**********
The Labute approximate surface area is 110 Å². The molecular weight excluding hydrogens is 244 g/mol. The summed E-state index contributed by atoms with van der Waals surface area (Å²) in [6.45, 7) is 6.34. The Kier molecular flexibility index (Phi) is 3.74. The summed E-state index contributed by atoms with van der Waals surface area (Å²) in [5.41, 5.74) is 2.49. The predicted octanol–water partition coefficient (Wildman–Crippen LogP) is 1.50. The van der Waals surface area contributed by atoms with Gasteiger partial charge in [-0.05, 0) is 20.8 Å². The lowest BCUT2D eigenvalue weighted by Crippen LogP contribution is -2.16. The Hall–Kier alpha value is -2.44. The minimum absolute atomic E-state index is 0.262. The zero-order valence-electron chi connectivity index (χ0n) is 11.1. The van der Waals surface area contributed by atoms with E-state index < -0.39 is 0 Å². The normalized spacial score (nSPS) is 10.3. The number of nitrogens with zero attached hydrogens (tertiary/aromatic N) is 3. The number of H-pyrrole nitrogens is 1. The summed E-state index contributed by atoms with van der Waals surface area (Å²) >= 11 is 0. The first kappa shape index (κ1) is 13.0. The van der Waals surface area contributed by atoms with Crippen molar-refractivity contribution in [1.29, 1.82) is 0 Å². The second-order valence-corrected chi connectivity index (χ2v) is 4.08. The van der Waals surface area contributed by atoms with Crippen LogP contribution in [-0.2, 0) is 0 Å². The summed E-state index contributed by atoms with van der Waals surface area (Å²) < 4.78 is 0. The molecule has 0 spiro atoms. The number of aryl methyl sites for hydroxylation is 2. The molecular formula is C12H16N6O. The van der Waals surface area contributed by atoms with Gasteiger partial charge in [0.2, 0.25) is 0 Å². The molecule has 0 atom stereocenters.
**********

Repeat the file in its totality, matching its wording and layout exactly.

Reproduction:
The Labute approximate surface area is 110 Å². The molecular weight excluding hydrogens is 244 g/mol. The summed E-state index contributed by atoms with van der Waals surface area (Å²) in [6.45, 7) is 6.34. The Kier molecular flexibility index (Phi) is 3.74. The summed E-state index contributed by atoms with van der Waals surface area (Å²) in [5.41, 5.74) is 2.49. The predicted octanol–water partition coefficient (Wildman–Crippen LogP) is 1.50. The van der Waals surface area contributed by atoms with Gasteiger partial charge in [-0.05, 0) is 20.8 Å². The lowest BCUT2D eigenvalue weighted by Crippen LogP contribution is -2.16. The Hall–Kier alpha value is -2.44. The minimum absolute atomic E-state index is 0.262. The zero-order valence-electron chi connectivity index (χ0n) is 11.1. The van der Waals surface area contributed by atoms with E-state index < -0.39 is 0 Å². The normalized spacial score (nSPS) is 10.3. The number of nitrogens with zero attached hydrogens (tertiary/aromatic N) is 3. The number of H-pyrrole nitrogens is 1. The summed E-state index contributed by atoms with van der Waals surface area (Å²) >= 11 is 0. The first kappa shape index (κ1) is 13.0. The van der Waals surface area contributed by atoms with Crippen molar-refractivity contribution in [1.29, 1.82) is 0 Å². The second-order valence-corrected chi connectivity index (χ2v) is 4.08. The van der Waals surface area contributed by atoms with Crippen LogP contribution in [-0.2, 0) is 0 Å². The summed E-state index contributed by atoms with van der Waals surface area (Å²) < 4.78 is 0. The molecule has 0 spiro atoms. The number of aryl methyl sites for hydroxylation is 2. The molecular formula is C12H16N6O. The van der Waals surface area contributed by atoms with Gasteiger partial charge in [0.2, 0.25) is 0 Å². The molecule has 0 atom stereocenters.